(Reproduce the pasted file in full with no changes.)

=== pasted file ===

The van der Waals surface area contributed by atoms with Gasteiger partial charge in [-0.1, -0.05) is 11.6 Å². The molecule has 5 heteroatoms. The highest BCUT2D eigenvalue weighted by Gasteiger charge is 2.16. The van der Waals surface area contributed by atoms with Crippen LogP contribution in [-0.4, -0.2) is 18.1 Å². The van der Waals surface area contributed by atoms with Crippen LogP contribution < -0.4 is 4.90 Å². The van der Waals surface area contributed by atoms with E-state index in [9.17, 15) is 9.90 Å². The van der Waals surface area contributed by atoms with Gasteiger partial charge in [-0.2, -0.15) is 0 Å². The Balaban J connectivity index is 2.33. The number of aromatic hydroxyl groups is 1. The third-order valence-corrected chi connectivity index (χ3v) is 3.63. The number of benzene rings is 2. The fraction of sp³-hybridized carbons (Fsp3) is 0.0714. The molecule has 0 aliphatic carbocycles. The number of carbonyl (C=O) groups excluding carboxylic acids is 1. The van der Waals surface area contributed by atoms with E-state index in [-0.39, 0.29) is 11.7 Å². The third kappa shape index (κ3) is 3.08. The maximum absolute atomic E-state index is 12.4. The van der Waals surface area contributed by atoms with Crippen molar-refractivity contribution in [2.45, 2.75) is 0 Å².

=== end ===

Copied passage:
The van der Waals surface area contributed by atoms with Gasteiger partial charge in [-0.1, -0.05) is 11.6 Å². The molecule has 5 heteroatoms. The highest BCUT2D eigenvalue weighted by Gasteiger charge is 2.16. The van der Waals surface area contributed by atoms with Crippen LogP contribution in [-0.4, -0.2) is 18.1 Å². The van der Waals surface area contributed by atoms with Crippen LogP contribution < -0.4 is 4.90 Å². The van der Waals surface area contributed by atoms with E-state index in [9.17, 15) is 9.90 Å². The van der Waals surface area contributed by atoms with Gasteiger partial charge in [-0.2, -0.15) is 0 Å². The Balaban J connectivity index is 2.33. The number of aromatic hydroxyl groups is 1. The third-order valence-corrected chi connectivity index (χ3v) is 3.63. The number of benzene rings is 2. The fraction of sp³-hybridized carbons (Fsp3) is 0.0714. The molecule has 0 aliphatic carbocycles. The number of carbonyl (C=O) groups excluding carboxylic acids is 1. The van der Waals surface area contributed by atoms with E-state index in [-0.39, 0.29) is 11.7 Å². The third kappa shape index (κ3) is 3.08. The maximum absolute atomic E-state index is 12.4. The van der Waals surface area contributed by atoms with Crippen molar-refractivity contribution in [2.45, 2.75) is 0 Å².